“As you may know, the history of solitary confinement in U.S. penal institutions has a religious underpinning. Edith E. Flynn and Margaret Zahn in their article “Prisons and Jails: Development of Prison and Jails in the United States” notes this history.

“”Reflecting the legacies of our ancestors, American colonists made extensive use of corporal punishment, including death, mutilation, branding, and whipping, decreed for serious offenses, and public ridicule, which is the stocks, the pillory, the public cage, or the ducking stool, imposed for lesser offenses.”

“In general, the colonial penal system was harsh, exacting, and motivated principally by revenge. After the Revolutionary War, reform-minded colonists began to experiment with new criminal codes. They also embarked on a course of penal reform that would not only affect America but eventually spread throughout the world.

“In 1787, a small group of concerned citizens in Pennsylvania organized the Philadelphia Society for Alleviating the Misery of Public Prisons, advocating for reform, reforming the existing penal structure to make prison more humane. Pennsylvania Quakers provided significant support for this Society’s efforts at prison reform. It was actually the Quakers that came up with the idea of solitary confinement as a rehabilitation practice. It was thought that prisoners confined in solitary conditions with time to reflect on their actions would be rehabilitated through penitence. The term penitentiary comes from this Quaker idea that solitude could bring about penitence.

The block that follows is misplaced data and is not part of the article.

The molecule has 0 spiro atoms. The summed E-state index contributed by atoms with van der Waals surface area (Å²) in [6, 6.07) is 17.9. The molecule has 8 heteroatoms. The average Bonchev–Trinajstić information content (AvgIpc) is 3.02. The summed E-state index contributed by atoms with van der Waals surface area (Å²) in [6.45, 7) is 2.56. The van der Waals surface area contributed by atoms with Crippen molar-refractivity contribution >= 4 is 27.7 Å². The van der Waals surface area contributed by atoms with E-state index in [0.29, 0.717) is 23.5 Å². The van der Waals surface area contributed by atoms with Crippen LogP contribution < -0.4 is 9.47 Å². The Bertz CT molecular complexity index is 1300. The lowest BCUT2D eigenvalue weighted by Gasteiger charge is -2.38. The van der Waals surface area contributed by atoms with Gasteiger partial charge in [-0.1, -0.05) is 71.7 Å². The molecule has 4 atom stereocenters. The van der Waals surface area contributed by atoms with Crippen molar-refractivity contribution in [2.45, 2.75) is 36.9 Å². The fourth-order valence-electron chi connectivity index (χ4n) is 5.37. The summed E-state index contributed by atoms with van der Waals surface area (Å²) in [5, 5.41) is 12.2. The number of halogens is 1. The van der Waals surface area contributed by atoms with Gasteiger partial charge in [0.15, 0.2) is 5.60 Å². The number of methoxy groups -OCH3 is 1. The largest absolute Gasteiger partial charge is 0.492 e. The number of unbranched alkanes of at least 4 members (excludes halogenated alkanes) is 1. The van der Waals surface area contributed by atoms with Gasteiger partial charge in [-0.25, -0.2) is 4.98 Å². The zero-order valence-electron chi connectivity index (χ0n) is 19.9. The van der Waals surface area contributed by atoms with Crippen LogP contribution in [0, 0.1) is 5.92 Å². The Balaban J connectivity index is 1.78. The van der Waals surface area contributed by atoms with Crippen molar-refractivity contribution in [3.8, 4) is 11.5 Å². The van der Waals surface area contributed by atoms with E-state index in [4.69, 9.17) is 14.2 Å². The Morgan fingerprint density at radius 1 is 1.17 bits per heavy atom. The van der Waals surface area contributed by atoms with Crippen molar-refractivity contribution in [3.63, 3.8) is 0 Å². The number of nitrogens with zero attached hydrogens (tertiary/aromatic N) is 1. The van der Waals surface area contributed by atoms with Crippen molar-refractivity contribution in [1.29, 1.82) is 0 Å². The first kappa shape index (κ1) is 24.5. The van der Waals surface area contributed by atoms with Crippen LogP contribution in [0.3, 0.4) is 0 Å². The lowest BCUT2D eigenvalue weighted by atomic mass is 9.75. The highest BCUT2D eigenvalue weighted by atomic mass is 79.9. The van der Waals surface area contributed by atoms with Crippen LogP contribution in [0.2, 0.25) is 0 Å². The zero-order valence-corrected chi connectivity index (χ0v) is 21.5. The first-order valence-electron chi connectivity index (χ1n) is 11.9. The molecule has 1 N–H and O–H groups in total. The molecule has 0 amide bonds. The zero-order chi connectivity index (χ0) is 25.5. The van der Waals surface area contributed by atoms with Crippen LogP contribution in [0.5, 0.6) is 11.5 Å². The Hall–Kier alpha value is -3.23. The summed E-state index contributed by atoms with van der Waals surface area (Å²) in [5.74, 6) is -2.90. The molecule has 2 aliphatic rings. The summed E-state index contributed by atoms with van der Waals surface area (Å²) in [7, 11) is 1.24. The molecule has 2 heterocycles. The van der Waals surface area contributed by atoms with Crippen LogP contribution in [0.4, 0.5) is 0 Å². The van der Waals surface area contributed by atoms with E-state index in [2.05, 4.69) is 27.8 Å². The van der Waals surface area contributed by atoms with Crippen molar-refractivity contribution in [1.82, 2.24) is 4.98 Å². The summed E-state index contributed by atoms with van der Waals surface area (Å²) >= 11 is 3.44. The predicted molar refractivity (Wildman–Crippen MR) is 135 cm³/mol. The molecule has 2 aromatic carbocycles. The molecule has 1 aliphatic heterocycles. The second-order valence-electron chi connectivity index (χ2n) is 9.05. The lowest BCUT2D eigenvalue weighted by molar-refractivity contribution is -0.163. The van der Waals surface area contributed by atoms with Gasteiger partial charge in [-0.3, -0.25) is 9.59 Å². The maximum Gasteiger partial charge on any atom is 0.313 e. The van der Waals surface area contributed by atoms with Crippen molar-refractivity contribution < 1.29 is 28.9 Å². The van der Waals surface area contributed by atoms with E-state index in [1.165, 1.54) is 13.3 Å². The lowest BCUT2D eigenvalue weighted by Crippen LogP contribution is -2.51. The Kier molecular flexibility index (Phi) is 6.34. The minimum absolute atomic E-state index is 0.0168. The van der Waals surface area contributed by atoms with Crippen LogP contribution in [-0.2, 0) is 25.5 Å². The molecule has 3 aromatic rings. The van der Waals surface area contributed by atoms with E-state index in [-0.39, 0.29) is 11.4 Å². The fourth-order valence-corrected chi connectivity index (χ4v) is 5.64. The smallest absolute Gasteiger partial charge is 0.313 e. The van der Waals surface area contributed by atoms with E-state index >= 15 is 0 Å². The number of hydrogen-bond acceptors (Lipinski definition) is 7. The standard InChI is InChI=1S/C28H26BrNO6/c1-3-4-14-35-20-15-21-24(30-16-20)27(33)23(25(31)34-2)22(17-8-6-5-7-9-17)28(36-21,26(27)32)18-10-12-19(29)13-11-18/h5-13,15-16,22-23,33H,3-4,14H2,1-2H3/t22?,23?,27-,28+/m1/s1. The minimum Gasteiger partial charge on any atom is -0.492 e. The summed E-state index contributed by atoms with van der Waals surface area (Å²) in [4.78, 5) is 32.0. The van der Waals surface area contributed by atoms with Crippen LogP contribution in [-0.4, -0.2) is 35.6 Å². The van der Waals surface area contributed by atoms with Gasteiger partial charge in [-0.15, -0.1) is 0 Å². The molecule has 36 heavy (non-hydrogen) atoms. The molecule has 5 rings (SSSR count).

“The Wall Street Jail in Philadelphia was the first to experiment with solitary confinement. First constructed in 1776, according to Flynn and Zahn, this jail had all of the hellish characteristics of its predecessors. Men, women, and children were kept in the same facilities, where conditions were brutal and inhumane. The Wall Street jail was renovated in 1790, becoming the nation’s first penitentiary. Debtors were separated from hardened felons, and men, women, and children were now separated. Corporal punishment was banned. New legislation developed by the Philadelphia Society shifted the focus from physical – often capricious punishment of  offenders – to their reform and rehabilitation.

“Inmates were given a Bible and religious instructions to facilitate solitary contemplation and hard labor to teach self-control. It was thought that the combination of contemplation and self-control would bring about rehabilitation and redemption, and prisoners would be returned to society as law-abiding citizens.

“Then, as now, the total lack of human contact led to the development of psychosis and other forms of mental and physical illnesses among the prison population. Then, as now, suicide was a frequent response of prisoners who were left in solitary confinement for prolonged periods.